Taking a bottle to a dinner party is for me a stressful affair, where things go wrong more often than not.
Firstly there is the etiquette – do you choose red or white? Do you present it to the host or hostess? Then there is the near certainty that the journey will shake up the sediment of any half-decent red, creating a ruby sludge inside.
Finally (and at the risk of sounding a right old curmudgeon) the chances are that your host will seize that rather nice 2009 Pomerol you’ve brought and secrete it in his sock drawer, persuading you instead to drink instead a glass of Majestic’s finest Corbieres, that largely tastes of acid and stalk.
One wine merchant I met recently had invented an ingenious route through this social minefield.
He always turns up for dinner with something decent in his family’s decanter – making it clear to his hosts that, whatever happens to the wine inside, he can’t possibly leave without this heirloom.
Works a treat apparently, particularly with port, and never a drop remains.
I have recently discovered an alternative winter-time solution though and one that always seems to make me Mr Popular, at no great expense. One word – Sauternes. A half bottle of decent Sauternes to go with the pudding goes down a treat.
When I first started learning about wine, Sauternes was a rare and costly thing, lapped up in vast quantities by the American market. The mysterious action of the black Noble Rot, that shrivels the grape in those low-lying vineyards and leaves each berry with just a couple of drops of concentrated juice, the infinite care of the wine makers, some of whom pick the berries with tweezers and make tiny quantities of this elixir as well as Sauternes’ long imperial history, all contribute in my mind towards its mythical status.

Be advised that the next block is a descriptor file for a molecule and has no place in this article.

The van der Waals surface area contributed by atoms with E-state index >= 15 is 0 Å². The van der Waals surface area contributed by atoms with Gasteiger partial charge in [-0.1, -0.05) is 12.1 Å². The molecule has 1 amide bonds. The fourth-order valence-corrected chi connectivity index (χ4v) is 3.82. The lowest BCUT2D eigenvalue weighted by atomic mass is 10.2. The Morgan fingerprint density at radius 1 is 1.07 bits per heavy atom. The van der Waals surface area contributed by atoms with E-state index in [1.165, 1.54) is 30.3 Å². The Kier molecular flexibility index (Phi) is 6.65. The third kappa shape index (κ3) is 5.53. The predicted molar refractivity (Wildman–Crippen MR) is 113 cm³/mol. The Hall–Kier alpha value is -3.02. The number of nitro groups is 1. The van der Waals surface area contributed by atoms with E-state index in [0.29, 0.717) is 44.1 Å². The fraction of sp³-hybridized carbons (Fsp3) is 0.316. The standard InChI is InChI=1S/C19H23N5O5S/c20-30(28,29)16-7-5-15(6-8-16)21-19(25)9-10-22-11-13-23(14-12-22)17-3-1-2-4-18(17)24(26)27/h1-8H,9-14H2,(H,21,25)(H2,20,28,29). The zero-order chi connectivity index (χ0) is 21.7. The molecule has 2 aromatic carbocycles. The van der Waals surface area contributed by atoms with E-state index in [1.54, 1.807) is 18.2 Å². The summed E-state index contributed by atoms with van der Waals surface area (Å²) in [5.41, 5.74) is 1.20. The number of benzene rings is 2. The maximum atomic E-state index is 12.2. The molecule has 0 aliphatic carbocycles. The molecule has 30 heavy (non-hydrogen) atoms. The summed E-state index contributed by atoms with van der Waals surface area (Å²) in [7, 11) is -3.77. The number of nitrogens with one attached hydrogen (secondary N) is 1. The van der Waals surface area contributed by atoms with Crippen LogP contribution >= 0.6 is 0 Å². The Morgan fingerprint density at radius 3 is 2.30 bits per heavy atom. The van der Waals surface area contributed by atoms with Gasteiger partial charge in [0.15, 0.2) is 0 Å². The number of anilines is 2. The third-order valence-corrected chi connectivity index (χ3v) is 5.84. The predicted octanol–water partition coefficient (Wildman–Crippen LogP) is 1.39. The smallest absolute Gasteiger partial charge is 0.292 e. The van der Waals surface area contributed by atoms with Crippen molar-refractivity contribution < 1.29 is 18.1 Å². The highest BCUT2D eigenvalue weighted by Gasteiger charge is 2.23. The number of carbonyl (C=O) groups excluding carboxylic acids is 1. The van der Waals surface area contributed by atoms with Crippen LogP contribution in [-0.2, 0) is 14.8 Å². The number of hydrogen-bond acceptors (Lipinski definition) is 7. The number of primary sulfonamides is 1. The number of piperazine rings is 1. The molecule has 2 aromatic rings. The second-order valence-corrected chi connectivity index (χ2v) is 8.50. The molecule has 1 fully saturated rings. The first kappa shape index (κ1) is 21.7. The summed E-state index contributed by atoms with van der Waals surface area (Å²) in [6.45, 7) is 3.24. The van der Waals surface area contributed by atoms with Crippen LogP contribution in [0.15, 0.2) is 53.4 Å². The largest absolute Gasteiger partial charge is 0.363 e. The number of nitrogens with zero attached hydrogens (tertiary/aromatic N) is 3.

Since then though the market has turned ferociously against sweet wines and Sauternes prices have plummeted, while the rest of Bordeaux has been enjoying an unimaginable boom. This means you can buy some of the best this region has to offer for wonderful prices.
Sauternes is not of course glugging wine. But its wonderfully intense sweet apricot and hazelnut tones accompany all sorts of food well. In winter it is perfect with the puddings and tarts that are appearing again.
I have a selection of half bottles in my cellar that do the trick nicely. But I was delighted to see the other day that Berry Bros STILL has some Chateau Suduiraut 1989, one of Sauternes’ finest houses that sits next door to the legendary Chateau Yquem. They are selling a tasting box of four half bottles for £130 or £32.50 a bottle, which is criminally cheap for a 28-year-old wine at its best.
Now I just have to write my letter to Father Christmas...
Chateau Suduiraut, 1989 (Four half bottles for £130.20, Berry Bros & Rudd)